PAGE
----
An only child, Brody-Lederman was born and grew up in New York. She recalled: “My family moved a lot. It was stressful. I found an outlet for what I was thinking and feeling in drawing and painting.” From the start, she said, she regarded her youthful creations as art, and her father, a real-estate broker who briefly owned a gallery, took his daughter’s creative expression seriously.

Today, like many artists, Brody-Lederman may still feel a shiver of stage fright when confronting a blank canvas, but she also knows how to get down to work and make her muses pull their weight. She explained, “Normally I start with a spot or with some washes of color, or maybe with a particular motif in mind, then a new composition begins to unfold organically. I don’t sketch out a picture in advance. Sometimes, though, a painting may end up evoking a memory of a specific moment, event or place.” For example, she pointed to “Pasta Bolognese in Venice” (2012, oil and acrylic on canvas, 36 x 36 inches) in the O.K. Harris show. “It refers to a man who, like myself, took part in a poetry class at the 92nd Street Y. One day he mentioned that pasta Bolognese was his favorite food, and somehow, in my memory, that statement stuck.”

Pasta Bolognese in Venice

Stephanie Brody-Lederman, “Pasta Bolognese in Venice” (2012)

Brody-Lederman’s painting includes a hieroglyphic-like profile of a bird and the silhouette of a small tree, as well as two cloth-covered tables floating in the pink- and salmon-washed expanse of its otherwise empty pictorial space. Tiny letters hovering above the tables spell out the phrase “PASTA BOLOGNESE IN,” and, below, in the composition’s lower right-hand corner, larger letters (“VENI,” or Latin for “I came”) partially spell out the city name, which an out-of-sight spirit — the artist herself, perhaps, aiding her muse? — helpfully provides in brackets: VENICE.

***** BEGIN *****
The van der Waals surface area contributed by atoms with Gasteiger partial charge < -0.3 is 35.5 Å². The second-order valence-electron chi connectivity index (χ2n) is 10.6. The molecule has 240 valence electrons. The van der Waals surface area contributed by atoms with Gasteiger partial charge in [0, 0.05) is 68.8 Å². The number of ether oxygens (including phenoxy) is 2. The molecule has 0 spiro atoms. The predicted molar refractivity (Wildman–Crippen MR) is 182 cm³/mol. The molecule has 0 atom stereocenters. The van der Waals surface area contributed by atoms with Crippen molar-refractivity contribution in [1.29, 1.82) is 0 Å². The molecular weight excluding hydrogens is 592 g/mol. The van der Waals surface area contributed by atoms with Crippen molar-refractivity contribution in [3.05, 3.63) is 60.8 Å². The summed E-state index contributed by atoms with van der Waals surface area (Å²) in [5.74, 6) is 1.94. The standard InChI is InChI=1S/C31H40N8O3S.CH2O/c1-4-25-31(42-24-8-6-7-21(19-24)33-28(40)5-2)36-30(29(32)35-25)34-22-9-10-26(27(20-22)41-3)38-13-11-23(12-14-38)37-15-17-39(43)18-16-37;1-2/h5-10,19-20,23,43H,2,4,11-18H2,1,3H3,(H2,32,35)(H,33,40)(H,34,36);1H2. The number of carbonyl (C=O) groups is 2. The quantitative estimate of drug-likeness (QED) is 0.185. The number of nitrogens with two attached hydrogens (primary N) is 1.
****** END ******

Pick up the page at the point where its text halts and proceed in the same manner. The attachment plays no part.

In “Memory Invents” (2013, oil and acrylic on canvas, 24 x 36 inches), Brody-Lederman brings together several familiar motifs, including two wiry trees flanking an oval-shaped pond, a black-silhouetted table lamp, and a multi-colored, gridded pattern at the bottom of the picture. The lamp, with its electric cord dangling like a lazy dog’s tail, appears to sit on the surface of the pond’s light-blue water or — like the scarlet-red, curlicue patch nearby — to float on the painting’s actual, physical surface.

Memory Invents

Stephanie Brody-Lederman, “Memory Invents” (2013)

Large paintings like “The Happiness Factory” (2013, oil and acrylic on canvas, 36 x 60 inches) and “The Family Meal” (2012, oil and acrylic on canvas, diptych, 36 x 72 inches) offer summaries of the visual elements Brody-Lederman regularly combines to create her pictures — all those birds, trees, lamps, tables and drippy stripes of color — and of the technical ways in which she handles paint for expressive purposes.

“Believe it or not,” she said, “every seemingly random daub of paint has a role to play. I don’t think about any of this in a calculated manner, but after many years of making paintings, I can sense when a color, shape or tiny dot is working or not. If it isn’t, away it goes, and I’ll keep working at it until that sense of completeness all painters strive for emerges, until a composition feels right.”

It’s hard to imagine that a painting like “The Happiness Factory,” which features the words “INSIDE THE HAPPINESS FACTORY,” along with a vase of flowers and two silhouetted table lamps (here come those lamps again!), dotting a crusty yet transparent green background, would pack the same visual punch without the luminous white stroke partially surrounding the bouquet, or the simple white dots that convey all a viewer needs to know about the flowers’ fresh, fluffy petals.